Role Models

A role model is someone you look up to. Someone you deeply respect. Someone who’s behavior you’re interested in emulating. A role model helps demonstrate excellence in areas you’re deeply interested in and passionate about. Observing them, learning from them, and replicating their behaviors is a compelling way to hone your own skill set. Role models can show up in your personal and professional life.

It’s incredibly valuable and important to have role models at work. In fact, I believe the presence of a credible role model at work is likely to be a significant factor in your engagement and organizational buy-in over time. When you work in an organization where you look upwards and lack respect for the senior individual’s behaviors, in the long run it will become extremely tough to remain bought in at the organization. It’s particularly important to find strong role models early in your career, when you’re joining a new company, or starting in a new role. When the learning curve is steep, role models can be essential to understanding what “great” looks like.

Role models can be very different than you. You don’t necessarily need to find someone you want to emulate in ALL aspects of life, nor does a role model need to have a similar background to you. I have certainly worked with people I would consider to be excellent role models for whom I’ve had no appetite to emulate their personal life. Unlike a mentor, you don’t even need to have a relationship with a role model. It’s more about what you see in the person’s behavior than it is about receiving specific and direct advice.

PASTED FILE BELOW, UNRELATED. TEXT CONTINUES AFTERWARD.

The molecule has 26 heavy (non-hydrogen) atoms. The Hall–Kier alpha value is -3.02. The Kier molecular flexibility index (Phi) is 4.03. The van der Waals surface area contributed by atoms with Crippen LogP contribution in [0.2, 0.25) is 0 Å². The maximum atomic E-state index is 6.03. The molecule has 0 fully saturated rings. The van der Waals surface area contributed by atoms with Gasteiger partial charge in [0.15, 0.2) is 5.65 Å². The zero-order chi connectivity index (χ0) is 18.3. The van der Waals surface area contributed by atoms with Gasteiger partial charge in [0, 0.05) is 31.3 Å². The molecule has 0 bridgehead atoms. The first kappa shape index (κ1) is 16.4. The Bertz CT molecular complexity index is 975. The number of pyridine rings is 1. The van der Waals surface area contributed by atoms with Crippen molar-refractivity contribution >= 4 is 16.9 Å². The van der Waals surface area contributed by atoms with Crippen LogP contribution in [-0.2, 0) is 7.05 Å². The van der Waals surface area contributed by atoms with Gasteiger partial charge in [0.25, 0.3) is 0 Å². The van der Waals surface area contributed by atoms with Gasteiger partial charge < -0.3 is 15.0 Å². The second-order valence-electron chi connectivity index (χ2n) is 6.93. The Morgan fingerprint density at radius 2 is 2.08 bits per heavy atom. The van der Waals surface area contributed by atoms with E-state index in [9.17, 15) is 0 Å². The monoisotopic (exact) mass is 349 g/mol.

To use a personal example, I began reading Fred Wilson’s daily blog in 2011 and continued to read it for over a decade (he started to post infrequently in the last few years). His blog covered technology, VC investing, and personal anecdotes. While not perfect, I enjoyed the tone, length, and content such that I remained engaged for over a decade and was inspired to do more writing myself. I found a great role model despite having never met Fred.

Being self-aware about the types of people you view as role models (and why) can also help inform your own interests, motivations, and values. If you’re continually drawn to a certain type of individual, based on either their educational background or career trajectory, it might be an important factor in helping inform where you see your own career developing.

To use a simple example, let’s say you start out in a new role in the marketing department. Over time, you realize you don’t really consider any of the senior marketing leaders to be role models, but you do find many of the Sales leaders to be role models. That’s a good opportunity for self-reflection. Is the reason you see the Sales leaders as role models because of their behaviors? Or their deep expertise in an area that may be more interesting to you? Role models can help guide your own path.